When Macbeth murders Duncan, he can no longer go back to the point when his conscience was more or less clear. He has stepped into the realm of darkness, where he is tortured by his thoughts of insecurity and doubt. The witches' prophecy becomes engraved in his mind, and he cannot help but remember the witches said Banquo's sons would inherit the throne one day. This news greatly perturbs him:
They hail'd him father to a line of kings:
Upon my head they placed a fruitless crown,
And put a barren sceptre in my gripe,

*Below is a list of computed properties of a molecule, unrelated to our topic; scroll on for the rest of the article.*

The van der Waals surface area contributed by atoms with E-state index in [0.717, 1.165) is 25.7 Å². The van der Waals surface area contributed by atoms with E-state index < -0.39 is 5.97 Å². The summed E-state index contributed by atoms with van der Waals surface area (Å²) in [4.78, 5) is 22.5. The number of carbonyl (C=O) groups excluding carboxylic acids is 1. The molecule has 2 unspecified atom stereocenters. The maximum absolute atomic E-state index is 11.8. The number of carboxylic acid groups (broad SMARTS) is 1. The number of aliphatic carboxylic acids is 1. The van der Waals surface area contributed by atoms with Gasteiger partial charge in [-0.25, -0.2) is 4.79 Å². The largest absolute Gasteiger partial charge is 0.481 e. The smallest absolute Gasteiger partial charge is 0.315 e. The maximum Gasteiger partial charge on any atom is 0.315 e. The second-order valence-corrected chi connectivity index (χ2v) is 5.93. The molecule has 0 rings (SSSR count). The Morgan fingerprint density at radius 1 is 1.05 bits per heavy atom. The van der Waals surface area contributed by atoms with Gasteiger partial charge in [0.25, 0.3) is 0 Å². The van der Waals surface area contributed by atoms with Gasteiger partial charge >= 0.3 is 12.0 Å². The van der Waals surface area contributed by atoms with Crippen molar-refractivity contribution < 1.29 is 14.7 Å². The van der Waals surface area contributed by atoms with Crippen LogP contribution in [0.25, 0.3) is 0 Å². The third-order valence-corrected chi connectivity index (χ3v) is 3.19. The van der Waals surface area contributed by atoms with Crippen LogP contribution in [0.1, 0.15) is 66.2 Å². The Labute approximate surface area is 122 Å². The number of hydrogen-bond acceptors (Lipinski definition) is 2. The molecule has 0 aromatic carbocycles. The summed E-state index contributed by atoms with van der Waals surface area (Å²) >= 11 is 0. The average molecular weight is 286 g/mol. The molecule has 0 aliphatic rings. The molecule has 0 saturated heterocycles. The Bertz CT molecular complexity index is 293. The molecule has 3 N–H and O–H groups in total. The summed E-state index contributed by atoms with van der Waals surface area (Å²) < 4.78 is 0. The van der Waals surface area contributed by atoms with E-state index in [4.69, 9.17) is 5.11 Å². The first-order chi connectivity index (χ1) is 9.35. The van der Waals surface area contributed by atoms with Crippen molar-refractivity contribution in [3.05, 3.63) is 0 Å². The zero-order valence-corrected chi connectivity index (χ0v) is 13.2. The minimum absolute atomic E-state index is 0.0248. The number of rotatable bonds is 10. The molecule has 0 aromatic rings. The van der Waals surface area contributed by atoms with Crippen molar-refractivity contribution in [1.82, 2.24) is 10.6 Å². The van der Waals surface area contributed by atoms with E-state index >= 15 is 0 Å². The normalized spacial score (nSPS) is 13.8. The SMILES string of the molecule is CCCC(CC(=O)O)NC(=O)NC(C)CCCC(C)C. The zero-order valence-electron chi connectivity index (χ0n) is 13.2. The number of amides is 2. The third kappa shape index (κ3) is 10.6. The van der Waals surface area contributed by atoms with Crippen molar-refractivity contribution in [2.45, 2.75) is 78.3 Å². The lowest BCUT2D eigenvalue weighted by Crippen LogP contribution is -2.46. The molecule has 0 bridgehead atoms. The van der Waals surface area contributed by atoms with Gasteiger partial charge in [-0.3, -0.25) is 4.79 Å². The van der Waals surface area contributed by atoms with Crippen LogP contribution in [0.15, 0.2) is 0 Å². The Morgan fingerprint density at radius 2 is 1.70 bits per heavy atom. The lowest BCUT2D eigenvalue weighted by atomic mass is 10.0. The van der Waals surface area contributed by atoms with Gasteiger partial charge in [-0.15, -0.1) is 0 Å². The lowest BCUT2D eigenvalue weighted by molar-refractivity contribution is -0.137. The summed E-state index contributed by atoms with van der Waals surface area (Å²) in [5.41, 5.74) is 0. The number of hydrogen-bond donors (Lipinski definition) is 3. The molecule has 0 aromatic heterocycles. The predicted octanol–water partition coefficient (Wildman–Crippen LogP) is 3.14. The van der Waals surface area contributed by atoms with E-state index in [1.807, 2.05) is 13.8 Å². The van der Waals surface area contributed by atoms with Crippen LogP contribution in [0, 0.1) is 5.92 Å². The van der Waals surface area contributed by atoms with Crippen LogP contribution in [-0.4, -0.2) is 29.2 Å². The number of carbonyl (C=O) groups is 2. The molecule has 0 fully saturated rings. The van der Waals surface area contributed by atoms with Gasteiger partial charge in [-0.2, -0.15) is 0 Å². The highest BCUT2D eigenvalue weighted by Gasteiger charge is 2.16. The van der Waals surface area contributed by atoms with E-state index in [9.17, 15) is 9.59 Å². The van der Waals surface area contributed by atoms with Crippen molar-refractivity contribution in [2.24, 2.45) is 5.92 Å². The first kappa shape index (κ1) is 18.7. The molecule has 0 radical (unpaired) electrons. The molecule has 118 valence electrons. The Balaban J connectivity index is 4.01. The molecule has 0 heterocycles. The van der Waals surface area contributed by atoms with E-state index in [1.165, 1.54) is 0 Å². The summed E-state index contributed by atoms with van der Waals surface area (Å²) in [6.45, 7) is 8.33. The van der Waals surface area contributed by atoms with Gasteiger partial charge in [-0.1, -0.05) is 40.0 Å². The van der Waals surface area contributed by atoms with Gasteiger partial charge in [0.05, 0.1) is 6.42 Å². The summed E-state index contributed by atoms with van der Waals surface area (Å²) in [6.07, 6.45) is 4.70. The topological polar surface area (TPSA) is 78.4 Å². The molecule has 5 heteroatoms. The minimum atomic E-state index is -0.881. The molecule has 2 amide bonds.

Thence to be wrench'd with an unlineal hand,
No son of mine succeeding.
Although Macbeth gains power when he takes the throne, in a way, he loses more. He loses his peace, compassion, and all sense of right and wrong. He becomes tormented by his insecurities and his belief that others will attempt to dethrone him.
Macbeth takes the witches' prophecy too seriously and decides to kill Banquo and his son. This will lead to many more misdeeds on Macbeth's part because he has forever lost his common sense. He wants to get rid of anyone who could potentially harm him in any way. This will lead to his imminent downfall.